Once upon a time there was a woman who, like everyone else, had preferences about food. Though she was willing to try almost any food once, she had discovered a few things that she found pretty unappetizing, and tried to avoid those. Namely, tater tots, papaya, and yogurt. Her family and friends accepted this because they also had preferences about food and considered it normal.
Then one day, she came down with the flu. For days, a fever raged and she couldn’t keep anything down. Nothing tasted good–in fact, the very thought of food made her heave. For the first two days, people stopped by to help with ginger ale and Gatorade. The third day, she realized she was becoming dehydrated and couldn’t keep enough fluids down. She called a friend for a ride to the hospital. “You really should have been drinking more fluids, ” the friend commented as she dropped her off. “I really expected you to pull it together by now.”
The woman felt ashamed. Maybe this was her fault. Certainly if she had tried harder to fight her gag reflex this wouldn’t be happening.
“It’s a good thing you came in when you did,” the doctor remarked. “Dehydration is one of the biggest dangers of the flu and can become life threatening if you don’t seek help.” Despite hearing this from an expert, the woman struggled to believe it after the words of her well-intentioned friend.
The woman was in the hospital for a week, hooked up to an IV, before she finally began to feel better. Friends stopped by to check on her and cheer her up.
“It’s wish I had known you had the flu,” one said. “My grandmother swears by herbal tea. Flu is over hospitalized and over medicated when it really isn’t that big of an issue.”
One of her friends refused to come and tried to get others to not go as well. “Don’t reward her for having the flu,” she urged. “Giving her attention for being sick will only encourage her to dehydrate herself again. No, it’s best to ignore her until this is over.”
A week after being discharged from the hospital, the woman was feeling like her normal self. She decided to host a get together to hang out with friends and celebrate her recovery. Although she offered to do all the cooking, they insisted on making it potluck style so as not to overwhelm her. They were enjoying the foods of their choice and having a good time, when a friend brought her a plate of seconds. “Here, I saved you some of the yogurt and papaya fruit dish.”
Confused, the woman tried to find a gracious way out without drawing attention to the mistake. “That’s so sweet of you, but I’m actually full. Someone else can have the last bit.”
A friend frowned at this response. “Are you sure you’re feeling okay? I thought you were over the flu.”
“I’m fine,” she insisted bewilderedly. “I just don’t want to eat anymore.” She also couldn’t believe they were trying to get her to eat a dish combining two of her least favorite foods.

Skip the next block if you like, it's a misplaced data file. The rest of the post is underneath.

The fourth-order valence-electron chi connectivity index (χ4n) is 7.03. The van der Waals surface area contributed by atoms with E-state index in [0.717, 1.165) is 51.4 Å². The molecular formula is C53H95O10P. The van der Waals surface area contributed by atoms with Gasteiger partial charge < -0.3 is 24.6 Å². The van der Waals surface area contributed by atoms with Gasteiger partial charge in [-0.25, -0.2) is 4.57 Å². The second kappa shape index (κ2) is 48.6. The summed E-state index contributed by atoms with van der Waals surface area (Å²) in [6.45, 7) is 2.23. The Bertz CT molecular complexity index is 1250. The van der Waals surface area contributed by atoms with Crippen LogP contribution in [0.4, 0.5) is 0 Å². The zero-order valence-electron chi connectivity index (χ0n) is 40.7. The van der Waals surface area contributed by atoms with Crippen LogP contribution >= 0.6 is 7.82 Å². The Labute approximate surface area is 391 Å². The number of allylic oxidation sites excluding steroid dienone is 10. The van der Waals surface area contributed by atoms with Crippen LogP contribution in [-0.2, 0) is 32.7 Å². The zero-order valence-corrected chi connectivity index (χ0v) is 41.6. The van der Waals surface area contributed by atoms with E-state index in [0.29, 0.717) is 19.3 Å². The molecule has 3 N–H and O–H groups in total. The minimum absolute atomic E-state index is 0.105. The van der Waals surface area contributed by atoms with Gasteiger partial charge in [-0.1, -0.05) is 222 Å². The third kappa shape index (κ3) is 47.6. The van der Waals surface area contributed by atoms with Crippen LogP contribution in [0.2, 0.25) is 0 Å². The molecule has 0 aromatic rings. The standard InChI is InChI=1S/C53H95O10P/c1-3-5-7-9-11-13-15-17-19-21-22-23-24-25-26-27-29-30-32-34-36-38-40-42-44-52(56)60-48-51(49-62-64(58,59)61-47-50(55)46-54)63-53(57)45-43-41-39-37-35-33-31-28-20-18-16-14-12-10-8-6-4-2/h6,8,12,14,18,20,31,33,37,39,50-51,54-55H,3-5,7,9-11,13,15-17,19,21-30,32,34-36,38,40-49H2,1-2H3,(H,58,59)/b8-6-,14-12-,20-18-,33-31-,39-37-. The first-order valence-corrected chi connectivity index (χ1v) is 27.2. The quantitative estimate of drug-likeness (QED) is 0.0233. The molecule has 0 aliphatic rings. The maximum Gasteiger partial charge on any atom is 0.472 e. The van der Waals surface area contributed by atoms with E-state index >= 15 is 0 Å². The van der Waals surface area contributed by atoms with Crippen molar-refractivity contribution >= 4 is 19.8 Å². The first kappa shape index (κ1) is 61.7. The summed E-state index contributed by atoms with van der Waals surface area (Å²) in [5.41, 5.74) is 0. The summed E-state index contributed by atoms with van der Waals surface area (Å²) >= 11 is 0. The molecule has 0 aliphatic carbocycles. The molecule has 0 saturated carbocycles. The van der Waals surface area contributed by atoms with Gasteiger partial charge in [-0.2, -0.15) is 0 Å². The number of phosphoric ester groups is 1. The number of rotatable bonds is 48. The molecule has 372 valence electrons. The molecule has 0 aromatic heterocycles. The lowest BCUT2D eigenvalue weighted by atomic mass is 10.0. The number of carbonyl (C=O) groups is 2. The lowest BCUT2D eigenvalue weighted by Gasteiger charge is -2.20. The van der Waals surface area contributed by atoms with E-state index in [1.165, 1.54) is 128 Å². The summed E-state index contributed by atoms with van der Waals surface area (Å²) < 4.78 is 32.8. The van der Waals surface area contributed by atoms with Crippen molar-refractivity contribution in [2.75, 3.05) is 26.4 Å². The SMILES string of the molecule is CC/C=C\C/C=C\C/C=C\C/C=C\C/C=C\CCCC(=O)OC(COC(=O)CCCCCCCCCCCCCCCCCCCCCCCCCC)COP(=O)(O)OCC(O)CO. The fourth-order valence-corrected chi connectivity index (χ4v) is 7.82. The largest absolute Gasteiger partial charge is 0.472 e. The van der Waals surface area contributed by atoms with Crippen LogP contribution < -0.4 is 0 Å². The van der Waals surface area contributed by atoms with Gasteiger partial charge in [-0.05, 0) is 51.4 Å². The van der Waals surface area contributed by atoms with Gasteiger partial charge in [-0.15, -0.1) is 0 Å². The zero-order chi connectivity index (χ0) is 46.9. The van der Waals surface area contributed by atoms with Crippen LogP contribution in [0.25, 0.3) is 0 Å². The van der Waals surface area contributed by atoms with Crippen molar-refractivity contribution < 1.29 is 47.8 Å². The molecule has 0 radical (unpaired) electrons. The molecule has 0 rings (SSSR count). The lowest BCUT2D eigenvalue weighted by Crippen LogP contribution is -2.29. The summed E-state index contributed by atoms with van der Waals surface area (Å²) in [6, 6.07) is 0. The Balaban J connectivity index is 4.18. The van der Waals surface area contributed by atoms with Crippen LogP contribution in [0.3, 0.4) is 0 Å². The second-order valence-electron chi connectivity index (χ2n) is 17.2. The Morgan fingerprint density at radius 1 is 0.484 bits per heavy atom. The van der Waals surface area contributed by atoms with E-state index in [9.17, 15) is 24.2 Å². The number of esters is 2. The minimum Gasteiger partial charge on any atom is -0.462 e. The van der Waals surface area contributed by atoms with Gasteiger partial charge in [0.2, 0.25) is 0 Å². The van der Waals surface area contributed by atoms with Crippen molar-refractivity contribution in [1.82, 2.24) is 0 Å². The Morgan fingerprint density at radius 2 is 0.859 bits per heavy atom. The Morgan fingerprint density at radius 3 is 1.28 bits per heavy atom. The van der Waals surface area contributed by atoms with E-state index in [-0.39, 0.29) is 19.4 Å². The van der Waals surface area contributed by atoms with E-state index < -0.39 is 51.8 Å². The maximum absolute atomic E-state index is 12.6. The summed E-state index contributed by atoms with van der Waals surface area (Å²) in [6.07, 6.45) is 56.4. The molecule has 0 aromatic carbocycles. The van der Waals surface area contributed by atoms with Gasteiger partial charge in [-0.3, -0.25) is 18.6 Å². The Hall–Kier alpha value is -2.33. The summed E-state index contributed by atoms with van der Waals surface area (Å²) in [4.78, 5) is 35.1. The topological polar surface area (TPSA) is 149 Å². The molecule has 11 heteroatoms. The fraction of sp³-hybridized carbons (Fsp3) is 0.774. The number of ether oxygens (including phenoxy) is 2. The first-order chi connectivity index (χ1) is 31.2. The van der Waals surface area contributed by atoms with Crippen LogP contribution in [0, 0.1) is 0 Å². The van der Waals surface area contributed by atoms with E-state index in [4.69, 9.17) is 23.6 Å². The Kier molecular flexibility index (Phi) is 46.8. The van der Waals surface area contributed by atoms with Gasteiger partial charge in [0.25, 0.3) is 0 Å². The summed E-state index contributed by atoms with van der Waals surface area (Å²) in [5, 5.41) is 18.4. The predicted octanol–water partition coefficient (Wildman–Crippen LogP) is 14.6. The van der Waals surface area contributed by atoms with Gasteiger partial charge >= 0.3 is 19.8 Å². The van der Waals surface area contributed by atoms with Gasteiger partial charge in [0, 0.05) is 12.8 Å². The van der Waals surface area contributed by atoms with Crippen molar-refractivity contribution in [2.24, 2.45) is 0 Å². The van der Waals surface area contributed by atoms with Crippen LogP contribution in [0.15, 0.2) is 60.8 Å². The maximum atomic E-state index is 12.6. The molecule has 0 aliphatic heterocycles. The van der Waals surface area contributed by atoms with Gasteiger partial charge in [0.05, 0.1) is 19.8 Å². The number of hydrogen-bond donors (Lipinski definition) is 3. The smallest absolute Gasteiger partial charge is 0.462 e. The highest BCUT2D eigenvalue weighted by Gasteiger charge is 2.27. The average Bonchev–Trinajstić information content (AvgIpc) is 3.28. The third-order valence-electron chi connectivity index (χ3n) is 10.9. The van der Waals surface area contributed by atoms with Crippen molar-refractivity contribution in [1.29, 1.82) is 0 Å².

“Maybe we shouldn’t be here yet,” remarked another friend. “You clearly aren’t eating like normal.”
Pressured and defeated, the woman took the plate, feeling like she had to eat it or be discredited by her friends. But the combination of two unappetizing foods and having already eaten her fill led to a wave of nausea as she tried to choke more of it down. She tried to excuse herself gracefully, but it was too late. Everything she had eaten that night came back up all over the kitchen floor. As it happened, she heard the people talking around her.
“We should go. She obviously isn’t normal yet.”
“I’m sorry, but the flu has changed you. I can’t do this anymore,” the friend who had forced the plate upon her said, and walked out.
“I told you not to give her attention,” the friend who had ignored her during the illness remarked.
“It’s too bad you’re like this. We could have had a really good time.”
I hope that it is immediately apparent to anyone that this is a terrible way to treat someone suffering from a disease, yet many people still treat those with mental illnesses like this all the time! People with mental illnesses deserve respect and compassion just like everyone else. They are not defective or inferior for getting sick. Illness is something that happens to a person, not a character flaw or something that is inherently wrong with them. It is not the person’s fault that they are ill. Seeking help is a sign of strength, not weakness—recovery IS possible and asking for help is brave, NOT shameful.
If you or someone you know is struggling with a mental illness, please seek help!
You can text “HOME” to the Crisis Text Line at 741-741 at any time for free and confidential help, or call the National Suicide Prevention Lifeline at 1.800.273.TALK (273-8255).
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